I Want You! The Evolution of the All-Volunteer Army
What Have We Done?
A Summary of Then and Now (1960–2006)
Then, Now, and the In-Between: The Plan for This Book
Having discussed the conditions of the late 1960s leading to an all-volunteer force — the Then — and the force that resulted — the Now — the remainder of the book tells the story of how the all-volunteer force evolved — the In-Between. The remaining 18 chapters follow roughly the chronology of events, with each period covered in two chapters. Three chapters depart from this format, however. The period of the Carter administration is covered in three chapters, including a stand-alone chapter called the “Selective Service Side Show.” The Reagan and Bush years of the 1980s are also covered in three chapters, with one devoted to the role women have played in the success of the all-volunteer force. A final chapter explores why the all-volunteer force has been a success.
The chronology of events can sometimes become confusing. An event will carry the normal calendar notation of date of month, day year, e.g., July 1, 1973, the first official day of the all-volunteer force, but that day is also the first day of fiscal year (FY) 1974. On any given day, such as July 1, 1973, the Department of Defense will be spending money from one fiscal year, e.g., FY 1973, defending its budget request for the next fiscal year before Congress, e.g., FY 1974, and preparing the details of its budget to be submitted to the President for his consideration that covers a third fiscal year, e.g., FY 1975. An appendix to this book contains a timeline that should help the reader make sense of what often can become a confusing set of dates.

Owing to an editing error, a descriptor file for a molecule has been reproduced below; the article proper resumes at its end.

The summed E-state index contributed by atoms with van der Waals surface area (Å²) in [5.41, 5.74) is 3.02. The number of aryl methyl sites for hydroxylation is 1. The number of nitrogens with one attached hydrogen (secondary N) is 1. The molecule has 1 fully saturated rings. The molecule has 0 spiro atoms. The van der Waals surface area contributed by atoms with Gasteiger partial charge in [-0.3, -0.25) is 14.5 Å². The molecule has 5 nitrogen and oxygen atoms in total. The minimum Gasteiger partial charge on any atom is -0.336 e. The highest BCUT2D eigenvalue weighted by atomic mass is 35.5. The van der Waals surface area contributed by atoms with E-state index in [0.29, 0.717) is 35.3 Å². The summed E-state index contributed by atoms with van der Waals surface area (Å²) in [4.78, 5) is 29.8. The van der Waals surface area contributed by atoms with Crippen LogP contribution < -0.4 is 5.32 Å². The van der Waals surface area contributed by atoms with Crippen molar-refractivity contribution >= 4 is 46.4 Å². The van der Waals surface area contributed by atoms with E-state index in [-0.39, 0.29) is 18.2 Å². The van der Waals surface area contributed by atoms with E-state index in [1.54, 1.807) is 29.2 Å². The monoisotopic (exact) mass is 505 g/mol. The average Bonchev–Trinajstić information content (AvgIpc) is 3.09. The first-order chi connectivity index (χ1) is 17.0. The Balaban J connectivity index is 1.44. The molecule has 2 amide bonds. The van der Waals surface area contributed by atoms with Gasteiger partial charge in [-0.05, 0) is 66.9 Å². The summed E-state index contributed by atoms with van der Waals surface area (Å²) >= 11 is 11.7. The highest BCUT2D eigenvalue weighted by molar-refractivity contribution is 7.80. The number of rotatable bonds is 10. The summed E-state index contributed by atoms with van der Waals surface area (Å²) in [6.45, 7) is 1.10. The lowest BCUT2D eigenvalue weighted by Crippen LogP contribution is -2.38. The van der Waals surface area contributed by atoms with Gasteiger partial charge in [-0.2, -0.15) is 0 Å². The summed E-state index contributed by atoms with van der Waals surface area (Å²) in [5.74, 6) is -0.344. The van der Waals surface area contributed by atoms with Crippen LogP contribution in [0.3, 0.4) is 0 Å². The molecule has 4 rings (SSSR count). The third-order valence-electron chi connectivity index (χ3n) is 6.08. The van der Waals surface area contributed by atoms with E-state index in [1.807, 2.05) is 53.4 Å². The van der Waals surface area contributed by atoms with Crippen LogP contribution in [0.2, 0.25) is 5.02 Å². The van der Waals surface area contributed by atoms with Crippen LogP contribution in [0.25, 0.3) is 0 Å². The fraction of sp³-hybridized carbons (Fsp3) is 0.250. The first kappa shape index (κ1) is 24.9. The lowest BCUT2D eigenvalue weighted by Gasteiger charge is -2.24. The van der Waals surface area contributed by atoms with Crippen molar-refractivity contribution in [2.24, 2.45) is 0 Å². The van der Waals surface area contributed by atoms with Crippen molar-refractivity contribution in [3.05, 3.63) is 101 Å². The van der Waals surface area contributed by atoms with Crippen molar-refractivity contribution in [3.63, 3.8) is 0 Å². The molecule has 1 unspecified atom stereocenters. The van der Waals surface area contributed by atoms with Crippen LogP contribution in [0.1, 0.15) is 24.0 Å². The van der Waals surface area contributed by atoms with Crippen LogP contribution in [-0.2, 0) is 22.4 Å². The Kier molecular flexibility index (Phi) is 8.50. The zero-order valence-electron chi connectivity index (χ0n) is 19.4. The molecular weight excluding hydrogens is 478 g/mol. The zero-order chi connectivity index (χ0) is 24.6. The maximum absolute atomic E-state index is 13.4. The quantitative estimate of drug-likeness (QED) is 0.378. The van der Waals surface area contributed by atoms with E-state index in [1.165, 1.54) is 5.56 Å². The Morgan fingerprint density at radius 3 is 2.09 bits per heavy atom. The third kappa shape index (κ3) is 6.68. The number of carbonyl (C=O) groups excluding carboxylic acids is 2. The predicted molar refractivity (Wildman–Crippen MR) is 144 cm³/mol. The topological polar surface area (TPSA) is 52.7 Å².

The first chapter for each period is the history of the period. It is largely based on government documents, particularly those from the original Project Volunteer Office in the Pentagon and those that were in the files of the immediate office of the Secretary of Defense before they were sent to the National Records Center.12 They have been supplemented with archived papers from the Executive Office of the President for the Nixon, Ford, Carter, and Reagan administrations. Papers from the Bush and Clinton administrations have been embargoed by a recent Executive Order and were not available. In addition, a large number of documents were obtained from former government officials who had taken copies with them when they left office.
The second chapter for each period focuses on the research used to inform the decisionmakers as they were managing the all-volunteer force. While this is also largely chronological, adding this material to the history chapter would have hopelessly diverted the story. As a result, and since each chapter is meant to stand alone, there is some unavoidable repetition between each and its associated history chapter. The second chapters present material that some readers will find very technical. These chapters can be easily scanned or skipped entirely without loosing much of the story of the evolution of the all-volunteer force. For those interested, however, they do present a more in-depth understanding of how decisionmakers used analysis, an important theme in the story.